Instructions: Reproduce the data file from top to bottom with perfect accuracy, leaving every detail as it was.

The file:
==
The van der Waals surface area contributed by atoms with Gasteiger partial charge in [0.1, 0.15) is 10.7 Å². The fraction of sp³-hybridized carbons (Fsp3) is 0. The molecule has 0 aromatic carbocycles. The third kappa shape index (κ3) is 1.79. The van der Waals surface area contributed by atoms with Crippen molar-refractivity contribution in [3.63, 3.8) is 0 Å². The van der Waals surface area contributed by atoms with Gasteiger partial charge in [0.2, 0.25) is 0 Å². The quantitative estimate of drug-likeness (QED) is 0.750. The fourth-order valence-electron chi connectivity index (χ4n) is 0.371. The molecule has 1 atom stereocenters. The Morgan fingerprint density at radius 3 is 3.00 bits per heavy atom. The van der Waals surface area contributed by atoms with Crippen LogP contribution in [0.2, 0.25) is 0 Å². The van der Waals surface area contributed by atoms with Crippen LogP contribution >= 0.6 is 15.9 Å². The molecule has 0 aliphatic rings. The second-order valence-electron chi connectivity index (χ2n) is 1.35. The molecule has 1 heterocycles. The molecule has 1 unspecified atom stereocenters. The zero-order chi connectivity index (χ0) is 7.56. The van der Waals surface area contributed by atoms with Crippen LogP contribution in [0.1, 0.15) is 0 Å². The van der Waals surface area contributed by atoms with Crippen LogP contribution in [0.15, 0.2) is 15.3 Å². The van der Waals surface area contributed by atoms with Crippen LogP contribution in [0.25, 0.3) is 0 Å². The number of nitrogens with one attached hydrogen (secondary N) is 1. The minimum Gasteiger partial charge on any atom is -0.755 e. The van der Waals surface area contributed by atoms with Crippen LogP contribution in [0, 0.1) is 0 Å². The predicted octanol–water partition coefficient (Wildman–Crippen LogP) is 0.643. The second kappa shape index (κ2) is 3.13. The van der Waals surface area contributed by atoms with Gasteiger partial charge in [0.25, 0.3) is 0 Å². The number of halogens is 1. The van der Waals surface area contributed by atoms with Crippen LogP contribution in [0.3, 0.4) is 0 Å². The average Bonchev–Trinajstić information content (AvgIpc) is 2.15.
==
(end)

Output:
The van der Waals surface area contributed by atoms with Gasteiger partial charge in [0.1, 0.15) is 10.7 Å². The fraction of sp³-hybridized carbons (Fsp3) is 0. The molecule has 0 aromatic carbocycles. The third kappa shape index (κ3) is 1.79. The van der Waals surface area contributed by atoms with Crippen molar-refractivity contribution in [3.63, 3.8) is 0 Å². The van der Waals surface area contributed by atoms with Gasteiger partial charge in [0.2, 0.25) is 0 Å². The quantitative estimate of drug-likeness (QED) is 0.750. The fourth-order valence-electron chi connectivity index (χ4n) is 0.371. The molecule has 1 atom stereocenters. The Morgan fingerprint density at radius 3 is 3.00 bits per heavy atom. The van der Waals surface area contributed by atoms with Crippen LogP contribution in [0.2, 0.25) is 0 Å². The van der Waals surface area contributed by atoms with Crippen LogP contribution >= 0.6 is 15.9 Å². The molecule has 0 aliphatic rings. The second-order valence-electron chi connectivity index (χ2n) is 1.35. The molecule has 1 heterocycles. The molecule has 1 unspecified atom stereocenters. The zero-order chi connectivity index (χ0) is 7.56. The van der Waals surface area contributed by atoms with Crippen LogP contribution in [0.1, 0.15) is 0 Å². The van der Waals surface area contributed by atoms with Crippen LogP contribution in [0.15, 0.2) is 15.3 Å². The van der Waals surface area contributed by atoms with Crippen LogP contribution in [0.25, 0.3) is 0 Å². The number of nitrogens with one attached hydrogen (secondary N) is 1. The minimum Gasteiger partial charge on any atom is -0.755 e. The van der Waals surface area contributed by atoms with Crippen LogP contribution in [0, 0.1) is 0 Å². The predicted octanol–water partition coefficient (Wildman–Crippen LogP) is 0.643. The second kappa shape index (κ2) is 3.13. The van der Waals surface area contributed by atoms with Gasteiger partial charge in [0.25, 0.3) is 0 Å². The number of halogens is 1. The van der Waals surface area contributed by atoms with Crippen LogP contribution in [0.3, 0.4) is 0 Å². The average Bonchev–Trinajstić information content (AvgIpc) is 2.15.